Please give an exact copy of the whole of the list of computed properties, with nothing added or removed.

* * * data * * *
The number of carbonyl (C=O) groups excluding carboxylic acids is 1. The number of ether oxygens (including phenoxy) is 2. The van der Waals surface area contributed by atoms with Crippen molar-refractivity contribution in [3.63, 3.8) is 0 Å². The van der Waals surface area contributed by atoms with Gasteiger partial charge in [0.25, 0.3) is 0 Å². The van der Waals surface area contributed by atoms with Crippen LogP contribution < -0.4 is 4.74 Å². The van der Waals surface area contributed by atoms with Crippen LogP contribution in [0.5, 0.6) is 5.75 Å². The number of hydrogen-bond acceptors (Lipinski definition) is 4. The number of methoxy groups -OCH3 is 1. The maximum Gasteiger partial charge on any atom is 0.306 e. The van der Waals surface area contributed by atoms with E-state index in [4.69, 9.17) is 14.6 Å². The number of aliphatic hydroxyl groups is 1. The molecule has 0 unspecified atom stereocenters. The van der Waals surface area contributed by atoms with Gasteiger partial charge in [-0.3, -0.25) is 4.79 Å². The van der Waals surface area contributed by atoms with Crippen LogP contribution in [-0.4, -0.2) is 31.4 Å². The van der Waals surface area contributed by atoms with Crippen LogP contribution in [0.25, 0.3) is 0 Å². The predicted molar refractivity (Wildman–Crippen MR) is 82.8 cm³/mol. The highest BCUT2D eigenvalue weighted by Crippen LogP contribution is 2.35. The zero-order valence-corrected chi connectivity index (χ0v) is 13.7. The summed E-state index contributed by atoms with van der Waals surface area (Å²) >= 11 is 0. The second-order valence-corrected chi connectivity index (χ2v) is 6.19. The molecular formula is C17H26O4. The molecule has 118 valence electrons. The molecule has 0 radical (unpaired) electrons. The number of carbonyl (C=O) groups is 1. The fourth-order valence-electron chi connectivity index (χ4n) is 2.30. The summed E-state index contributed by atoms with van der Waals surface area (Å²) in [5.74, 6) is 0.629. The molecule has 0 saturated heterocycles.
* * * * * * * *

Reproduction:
The number of carbonyl (C=O) groups excluding carboxylic acids is 1. The number of ether oxygens (including phenoxy) is 2. The van der Waals surface area contributed by atoms with Crippen molar-refractivity contribution in [3.63, 3.8) is 0 Å². The van der Waals surface area contributed by atoms with Gasteiger partial charge in [0.25, 0.3) is 0 Å². The van der Waals surface area contributed by atoms with Crippen LogP contribution < -0.4 is 4.74 Å². The van der Waals surface area contributed by atoms with Crippen LogP contribution in [0.5, 0.6) is 5.75 Å². The number of hydrogen-bond acceptors (Lipinski definition) is 4. The number of methoxy groups -OCH3 is 1. The maximum Gasteiger partial charge on any atom is 0.306 e. The van der Waals surface area contributed by atoms with E-state index in [4.69, 9.17) is 14.6 Å². The number of aliphatic hydroxyl groups is 1. The molecule has 0 unspecified atom stereocenters. The van der Waals surface area contributed by atoms with Gasteiger partial charge in [-0.3, -0.25) is 4.79 Å². The van der Waals surface area contributed by atoms with Crippen LogP contribution in [-0.4, -0.2) is 31.4 Å². The van der Waals surface area contributed by atoms with Crippen LogP contribution in [0.25, 0.3) is 0 Å². The predicted molar refractivity (Wildman–Crippen MR) is 82.8 cm³/mol. The highest BCUT2D eigenvalue weighted by Crippen LogP contribution is 2.35. The zero-order valence-corrected chi connectivity index (χ0v) is 13.7. The summed E-state index contributed by atoms with van der Waals surface area (Å²) >= 11 is 0. The second-order valence-corrected chi connectivity index (χ2v) is 6.19. The molecular formula is C17H26O4. The molecule has 118 valence electrons. The molecule has 0 radical (unpaired) electrons. The number of carbonyl (C=O) groups is 1. The fourth-order valence-electron chi connectivity index (χ4n) is 2.30. The summed E-state index contributed by atoms with van der Waals surface area (Å²) in [5.74, 6) is 0.629. The molecule has 0 saturated heterocycles.